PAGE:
Selected SLC Research


Policy Analysis | December 1, 2009

How have Southern states' corrections systems been affected by the economic crisis?

During the current economic crisis, states have instituted major cuts in education, healthcare, public services and other areas.  Corrections budgets have not been exempt from these cutbacks. To make matters worse, cuts to programs that provide education and counseling to in mates and parolees, which historically have led to lower recidivism rates, will likely only exacerbate current rising crime rates.  Juvenile corrections has been a major area that has seen cuts.  This is particularly problematic because although growth in the U.S. youth population in general saw a slow-down in the early 2000's, tougher policies have let to what experts anticipate to be a significant growth in the juvenile prison population from 2000-2030, which will be seen most profoundly in the South and the West.  In general, states have begun to revamp many of their policies regarding prisoners.  Here are some examples of the changes that have taken place in the last two years in the Southern states.

Florida - Cut three privately run programs for youth, as well as department travel and hiring.  In general, the state has seen significant parole and probation officer layoffs.

Kentucky - Eliminated a boot-camp style program developed by the National Guard for youth offenders.  In general, the state has shifted drug offenders into treatment, instead of prison, and have instituted early release for non-violent offenders.  In addition, the state passed a law where, if a parolee returns to prison for a technical violation, the time on parole would count toward the sentence (unless an additional crime is committed).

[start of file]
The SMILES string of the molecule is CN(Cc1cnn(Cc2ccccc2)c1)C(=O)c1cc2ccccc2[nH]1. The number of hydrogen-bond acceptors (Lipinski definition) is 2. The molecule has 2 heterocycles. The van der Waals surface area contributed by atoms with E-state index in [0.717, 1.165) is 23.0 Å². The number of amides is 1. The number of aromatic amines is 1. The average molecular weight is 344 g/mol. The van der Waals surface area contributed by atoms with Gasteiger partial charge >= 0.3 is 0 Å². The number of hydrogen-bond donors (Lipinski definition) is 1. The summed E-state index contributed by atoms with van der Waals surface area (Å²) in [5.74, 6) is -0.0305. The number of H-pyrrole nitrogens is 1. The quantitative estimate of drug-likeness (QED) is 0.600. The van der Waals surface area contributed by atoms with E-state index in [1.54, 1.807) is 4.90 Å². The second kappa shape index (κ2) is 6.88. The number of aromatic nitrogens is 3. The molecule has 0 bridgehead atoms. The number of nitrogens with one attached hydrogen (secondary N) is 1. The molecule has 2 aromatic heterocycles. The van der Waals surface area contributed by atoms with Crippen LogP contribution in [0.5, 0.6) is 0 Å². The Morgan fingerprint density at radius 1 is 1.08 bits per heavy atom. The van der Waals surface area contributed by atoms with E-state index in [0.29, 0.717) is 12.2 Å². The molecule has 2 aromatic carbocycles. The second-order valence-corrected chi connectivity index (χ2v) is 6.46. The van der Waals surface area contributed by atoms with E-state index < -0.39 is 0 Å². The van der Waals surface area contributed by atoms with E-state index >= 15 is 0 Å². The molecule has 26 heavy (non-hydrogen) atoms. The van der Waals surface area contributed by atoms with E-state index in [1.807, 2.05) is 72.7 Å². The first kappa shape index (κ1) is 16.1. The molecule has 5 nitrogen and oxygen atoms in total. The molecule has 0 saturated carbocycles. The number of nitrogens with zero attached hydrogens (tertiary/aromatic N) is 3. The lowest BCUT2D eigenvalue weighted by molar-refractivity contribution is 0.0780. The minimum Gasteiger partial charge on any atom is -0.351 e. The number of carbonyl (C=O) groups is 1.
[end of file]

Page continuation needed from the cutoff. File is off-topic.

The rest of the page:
Louisiana - The state shut down a boot-camp geared toward deterring teens from crime.

North Carolina - Cut nearly $5 million from the corrections budget, including entire funding for a program that trains and matches mentors for youth offenders.  In general, the state has closed seven minimum security prisons.

South Carolina - In 2009, the state cut financing for its juvenile justice system by 20 percent, forcing 285 layoffs and the closures of several facilities, including five groups homes that provided counseling for offenders.  Also, the state scrapped a program that helped offenders find jobs.  Financing for after-school programs that provide teens with mentoring and help with homework was eliminated.  Such programs have proven particularly effective, since this is the time of day when teens are most likely to get into trouble.  More than $23 million has been cut from such programs.  In general, the state has released approximately 8,200 offenders from probation.  Around 300 prison jobs have been cut along with approximately 200 community corrections positions.  The closing of at least one additional prison is under consideration.

Tennessee - The state closed a wilderness activity camp for offenders this year.  Grants for juvenile programs were cut by approximately $1.7 million, or 26 percent, which has affected after-school,truancy prevention, and child and family intervention programs.

Virginia - The state cut $16.9 million from the juvenile justice system to help deal with a $3 billion shortfall.  The State Department of Juvenile Justice has cut staff and closed several wilderness camps and other alternative facilities.  In many cases, juvenile offenders will return to traditional correction institutions.